The UK became the biggest importer of still light wine by volume in 2007 when imports reached 135.8 million 9-litre cases, equivalent to more than 1.6 billion bottles. (One case = 12 x 75cl bottles).
White wine is most popular in the UK with rosé wine rising fast and red wine falling back.
In terms of improving their world position the UK needs to adopt a longer term buying approach if it is to retain a reliable supply of wine in the face of rising global consumption.
This could be a false position for the thirsty Chinese as their growth continues to rise and rise, as it is hard to predict when it will stop.
Within three years, greater China will spend more money on wines than the UK, and become the world’s second biggest wine consumer by value, after the US. In terms of still wine consumption, though, they are expected to be behind the UK in the list.
Between 2010 and 2014, the Vinexpo study expects Chinese still light wine consumption to grow by a further 19.6%, reaching 127 million 9-litre cases by the end of the period. At that point, China will be the 6th largest wine consuming country in the world.
Total Chinese wine consumption reached 96.33 million 9-litre cases, equivalent to 1.156 billion bottles, in 2009, an increase of 104% compared to 2005.
“When this level of consumption per inhabitant is compared with the per capita rates of the other top 10 large consumer countries, the extraordinary potential of the Chinese market becomes clear”, Robert Beynat, the Chief Executive of Vinexpo, has pointed out.
With China expected to move up a place, Argentina falls to seventh on the top 10 chart of still light wine consuming countries.
Their declined is nearly 5.5%, which is a worrying amount if they ever want to catch the rampant Chinese.
Wine consumption is taking a hit in the country across the board as total bottled wine export volume (excluding bulk) fell 3.1% to 20.8 million nine-liter cases in 2011, while shipment volume to the US—the category’s leading export market—grew by only 2% to just over 7 million cases.
Advice from one of the country’s top producers is that Argentina needs to start focusing more on its white wines.
Spanish still light wine consumption is predicted to fall by 5% by 2012, but they will still hold onto eight place in the table. This is a continuation of a worrying trend for the country, as between 2005 and 2009 the levels have dropped by 14.81%.
Spain has struggled economically and has one of the highest unemployment rates in the European Union. Many consumers have switched to cheaper wines and staying home more, while a new generation finds that it can imagine eating without wine.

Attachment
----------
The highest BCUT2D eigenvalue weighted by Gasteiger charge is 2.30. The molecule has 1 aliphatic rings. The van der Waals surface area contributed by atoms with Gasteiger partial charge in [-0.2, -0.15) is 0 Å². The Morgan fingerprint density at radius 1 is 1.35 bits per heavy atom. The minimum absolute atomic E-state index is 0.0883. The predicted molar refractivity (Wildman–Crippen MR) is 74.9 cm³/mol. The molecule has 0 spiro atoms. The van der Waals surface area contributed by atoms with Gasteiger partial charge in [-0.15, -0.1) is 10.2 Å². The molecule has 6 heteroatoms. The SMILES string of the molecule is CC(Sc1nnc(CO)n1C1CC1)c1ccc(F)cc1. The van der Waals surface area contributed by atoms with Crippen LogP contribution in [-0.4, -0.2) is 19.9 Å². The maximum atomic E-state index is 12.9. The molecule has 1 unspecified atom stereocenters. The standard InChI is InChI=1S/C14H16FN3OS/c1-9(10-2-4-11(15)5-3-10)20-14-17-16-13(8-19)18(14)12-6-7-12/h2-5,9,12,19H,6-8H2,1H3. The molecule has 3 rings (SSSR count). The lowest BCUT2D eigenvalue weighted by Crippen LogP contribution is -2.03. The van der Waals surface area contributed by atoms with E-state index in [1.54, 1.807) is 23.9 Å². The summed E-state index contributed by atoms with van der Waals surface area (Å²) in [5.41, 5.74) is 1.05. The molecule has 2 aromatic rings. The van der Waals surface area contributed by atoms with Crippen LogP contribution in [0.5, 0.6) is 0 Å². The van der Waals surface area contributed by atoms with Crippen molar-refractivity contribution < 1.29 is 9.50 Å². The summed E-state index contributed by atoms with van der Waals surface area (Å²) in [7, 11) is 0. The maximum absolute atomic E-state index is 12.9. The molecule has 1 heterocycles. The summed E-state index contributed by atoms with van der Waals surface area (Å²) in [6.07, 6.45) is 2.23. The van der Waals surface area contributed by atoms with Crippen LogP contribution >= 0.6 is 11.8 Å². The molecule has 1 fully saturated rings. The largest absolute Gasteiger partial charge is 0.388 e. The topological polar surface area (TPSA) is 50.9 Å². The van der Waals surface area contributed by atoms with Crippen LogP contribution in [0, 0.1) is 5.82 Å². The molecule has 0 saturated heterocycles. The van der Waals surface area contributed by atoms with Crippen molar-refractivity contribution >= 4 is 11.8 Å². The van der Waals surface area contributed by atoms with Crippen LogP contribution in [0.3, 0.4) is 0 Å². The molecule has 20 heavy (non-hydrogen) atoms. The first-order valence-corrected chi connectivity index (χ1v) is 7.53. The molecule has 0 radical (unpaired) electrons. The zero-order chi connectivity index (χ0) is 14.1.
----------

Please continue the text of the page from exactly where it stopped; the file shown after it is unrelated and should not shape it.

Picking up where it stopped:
The decline has been occurring for a long time and in terms of overall wine consumption, Spain used to be as high as 70 liters per person per year, now it’s around 20 liters per person per year.
One piece of good news is that UK buyers are embracing wines from Ribeiro and Ribeira Sacra in the search for new Spanish whites from Galicia.
The Russians are set to increase their still light wine consumption by 2014, as Vinexpo are expecting it to rise by over 9%. It will mean they are bridging the gap to eight placed Spain, since between 2005 and 2009 they made nearly a 50% leap in consumption.
Historically, Russia has a culture of drinking spirits rather than wine and this may prevent them from ever moving up the table, but they are a region to keep an eye on. In terms of vineyard investment though, Russia didn’t make our top 10 regions.
Russia is an important wine country as it produces considerable amounts of wine but the domestic consumption industry is just a shadow of what it was 30 years ago.
Gorbachev’s 1980s anti-alcohol campaign and the Russian legal and administrative systems make it difficult to bring wines into the country and to assure payment.
The forecast is optimistic for Romanian still light wine consumption ahead of 2014.
Vinexpo expect a 2.81% rise from 2010 to 2014 to match the 2.82% rise from 2005 to 2009.
Romania has a population of 21.4 million and this is expected to stay at this level in 2014.
The wine industry has had to navigate the impressive growth of beer consumption and reduced beer excises, which were responsible for the greater drop in wine sales in 1998-2001. It has improved since 2001 and table-wine dominates total still light wine consumption. White wine prevails in the Romanian consumers’ preferences holding 68.6% of the total market, followed by red wine with 31.4%.
There is a promising market for expensive wines. Romanian people are starting to appreciate quality wines and are tending to become more like foreign wine drinkers. Consumption of strong alcohol has decreased in favour of wine and beer. The brewery market is worth 600 million euros and annual consumption has increased to 70 litres per person.
Romania has also made some progress in the UK as the Wine Society has listed two wines from the Prince Stirbey winery – the first Romanian wines for 50 years. It means that Romanian Winegrowers will expand distribution across the UK with new listings from The Wine Society, Waitrose and other stores.
“It’s an exciting time for the Romanian Winegrowers and we’re looking forward to rolling out our 2012 campaign, which will see us in the UK for a number of events, including the LIWF,” said Jakob Kripp, owner of Stirbey winery.